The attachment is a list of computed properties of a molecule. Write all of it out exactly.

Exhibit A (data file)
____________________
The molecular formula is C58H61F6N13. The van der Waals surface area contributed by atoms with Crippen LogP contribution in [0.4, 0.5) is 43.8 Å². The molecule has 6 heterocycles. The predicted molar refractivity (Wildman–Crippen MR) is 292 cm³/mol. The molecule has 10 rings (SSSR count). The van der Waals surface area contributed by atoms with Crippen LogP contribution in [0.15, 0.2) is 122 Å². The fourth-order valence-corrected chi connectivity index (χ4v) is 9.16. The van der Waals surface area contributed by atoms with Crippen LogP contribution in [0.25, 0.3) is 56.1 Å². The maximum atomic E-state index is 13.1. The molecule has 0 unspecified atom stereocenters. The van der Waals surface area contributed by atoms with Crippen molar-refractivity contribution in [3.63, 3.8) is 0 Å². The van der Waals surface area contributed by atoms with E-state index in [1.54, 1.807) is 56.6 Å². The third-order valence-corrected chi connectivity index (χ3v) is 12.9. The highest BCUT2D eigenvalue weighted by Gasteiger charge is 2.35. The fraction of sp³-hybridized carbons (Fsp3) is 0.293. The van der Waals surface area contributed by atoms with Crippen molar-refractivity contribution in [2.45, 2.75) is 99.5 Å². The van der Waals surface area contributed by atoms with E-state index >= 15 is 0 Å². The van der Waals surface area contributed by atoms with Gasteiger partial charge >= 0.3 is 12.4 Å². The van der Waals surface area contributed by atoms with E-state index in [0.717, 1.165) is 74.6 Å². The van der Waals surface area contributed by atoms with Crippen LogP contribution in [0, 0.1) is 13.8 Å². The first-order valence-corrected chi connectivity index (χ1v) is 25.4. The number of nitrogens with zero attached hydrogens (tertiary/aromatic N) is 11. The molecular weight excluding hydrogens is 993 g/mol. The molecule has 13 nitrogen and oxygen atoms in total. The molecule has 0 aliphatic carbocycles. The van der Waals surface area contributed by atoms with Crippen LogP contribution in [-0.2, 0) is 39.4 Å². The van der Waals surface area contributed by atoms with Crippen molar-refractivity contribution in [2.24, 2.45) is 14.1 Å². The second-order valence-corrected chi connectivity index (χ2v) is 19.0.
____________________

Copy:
The molecular formula is C58H61F6N13. The van der Waals surface area contributed by atoms with Crippen LogP contribution in [0.4, 0.5) is 43.8 Å². The molecule has 6 heterocycles. The predicted molar refractivity (Wildman–Crippen MR) is 292 cm³/mol. The molecule has 10 rings (SSSR count). The van der Waals surface area contributed by atoms with Crippen LogP contribution in [0.15, 0.2) is 122 Å². The fourth-order valence-corrected chi connectivity index (χ4v) is 9.16. The van der Waals surface area contributed by atoms with Crippen LogP contribution in [0.25, 0.3) is 56.1 Å². The maximum atomic E-state index is 13.1. The molecule has 0 unspecified atom stereocenters. The van der Waals surface area contributed by atoms with Crippen molar-refractivity contribution in [3.63, 3.8) is 0 Å². The van der Waals surface area contributed by atoms with E-state index in [1.54, 1.807) is 56.6 Å². The third-order valence-corrected chi connectivity index (χ3v) is 12.9. The highest BCUT2D eigenvalue weighted by Gasteiger charge is 2.35. The fraction of sp³-hybridized carbons (Fsp3) is 0.293. The van der Waals surface area contributed by atoms with Crippen molar-refractivity contribution in [2.45, 2.75) is 99.5 Å². The van der Waals surface area contributed by atoms with E-state index >= 15 is 0 Å². The van der Waals surface area contributed by atoms with Gasteiger partial charge >= 0.3 is 12.4 Å². The van der Waals surface area contributed by atoms with E-state index in [0.717, 1.165) is 74.6 Å². The van der Waals surface area contributed by atoms with Crippen LogP contribution in [0, 0.1) is 13.8 Å². The first-order valence-corrected chi connectivity index (χ1v) is 25.4. The number of nitrogens with zero attached hydrogens (tertiary/aromatic N) is 11. The molecular weight excluding hydrogens is 993 g/mol. The molecule has 13 nitrogen and oxygen atoms in total. The molecule has 0 aliphatic carbocycles. The van der Waals surface area contributed by atoms with Crippen LogP contribution in [-0.2, 0) is 39.4 Å². The van der Waals surface area contributed by atoms with Crippen molar-refractivity contribution in [2.24, 2.45) is 14.1 Å². The second-order valence-corrected chi connectivity index (χ2v) is 19.0.